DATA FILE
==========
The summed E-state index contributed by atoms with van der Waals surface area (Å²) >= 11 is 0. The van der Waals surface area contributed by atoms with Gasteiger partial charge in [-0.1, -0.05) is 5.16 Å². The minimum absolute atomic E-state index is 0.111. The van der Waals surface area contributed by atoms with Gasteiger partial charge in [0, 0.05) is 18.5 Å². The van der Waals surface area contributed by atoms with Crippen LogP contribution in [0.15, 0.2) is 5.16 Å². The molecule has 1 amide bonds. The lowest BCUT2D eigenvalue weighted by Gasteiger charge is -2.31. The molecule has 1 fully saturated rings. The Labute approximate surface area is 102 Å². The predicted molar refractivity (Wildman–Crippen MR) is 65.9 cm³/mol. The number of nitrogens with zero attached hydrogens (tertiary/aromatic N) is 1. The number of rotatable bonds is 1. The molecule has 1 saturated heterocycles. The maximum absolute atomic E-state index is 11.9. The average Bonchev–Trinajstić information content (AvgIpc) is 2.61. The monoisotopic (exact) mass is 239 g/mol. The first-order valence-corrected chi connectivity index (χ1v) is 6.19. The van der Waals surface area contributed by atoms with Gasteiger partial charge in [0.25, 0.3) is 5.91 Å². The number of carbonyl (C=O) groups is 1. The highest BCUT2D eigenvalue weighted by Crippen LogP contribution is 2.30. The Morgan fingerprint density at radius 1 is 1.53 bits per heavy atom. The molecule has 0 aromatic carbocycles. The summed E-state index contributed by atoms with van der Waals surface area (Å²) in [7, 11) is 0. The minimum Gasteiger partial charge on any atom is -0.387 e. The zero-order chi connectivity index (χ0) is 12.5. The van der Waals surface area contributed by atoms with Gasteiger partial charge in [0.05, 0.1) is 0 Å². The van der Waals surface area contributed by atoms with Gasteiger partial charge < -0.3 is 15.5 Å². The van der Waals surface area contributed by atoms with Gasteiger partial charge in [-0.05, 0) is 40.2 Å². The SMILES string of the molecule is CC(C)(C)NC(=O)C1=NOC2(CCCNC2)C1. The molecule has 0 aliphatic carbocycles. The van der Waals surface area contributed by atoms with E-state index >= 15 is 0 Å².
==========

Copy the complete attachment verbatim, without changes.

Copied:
The summed E-state index contributed by atoms with van der Waals surface area (Å²) >= 11 is 0. The van der Waals surface area contributed by atoms with Gasteiger partial charge in [-0.1, -0.05) is 5.16 Å². The minimum absolute atomic E-state index is 0.111. The van der Waals surface area contributed by atoms with Gasteiger partial charge in [0, 0.05) is 18.5 Å². The van der Waals surface area contributed by atoms with Crippen LogP contribution in [0.15, 0.2) is 5.16 Å². The molecule has 1 amide bonds. The lowest BCUT2D eigenvalue weighted by Gasteiger charge is -2.31. The molecule has 1 fully saturated rings. The Labute approximate surface area is 102 Å². The predicted molar refractivity (Wildman–Crippen MR) is 65.9 cm³/mol. The number of nitrogens with zero attached hydrogens (tertiary/aromatic N) is 1. The number of rotatable bonds is 1. The molecule has 1 saturated heterocycles. The maximum absolute atomic E-state index is 11.9. The average Bonchev–Trinajstić information content (AvgIpc) is 2.61. The monoisotopic (exact) mass is 239 g/mol. The first-order valence-corrected chi connectivity index (χ1v) is 6.19. The van der Waals surface area contributed by atoms with Gasteiger partial charge in [0.25, 0.3) is 5.91 Å². The number of carbonyl (C=O) groups is 1. The highest BCUT2D eigenvalue weighted by Crippen LogP contribution is 2.30. The Morgan fingerprint density at radius 1 is 1.53 bits per heavy atom. The molecule has 0 aromatic carbocycles. The summed E-state index contributed by atoms with van der Waals surface area (Å²) in [7, 11) is 0. The minimum Gasteiger partial charge on any atom is -0.387 e. The zero-order chi connectivity index (χ0) is 12.5. The van der Waals surface area contributed by atoms with Gasteiger partial charge in [0.05, 0.1) is 0 Å². The van der Waals surface area contributed by atoms with Gasteiger partial charge < -0.3 is 15.5 Å². The van der Waals surface area contributed by atoms with Gasteiger partial charge in [-0.05, 0) is 40.2 Å². The SMILES string of the molecule is CC(C)(C)NC(=O)C1=NOC2(CCCNC2)C1. The molecule has 0 aliphatic carbocycles. The van der Waals surface area contributed by atoms with E-state index >= 15 is 0 Å².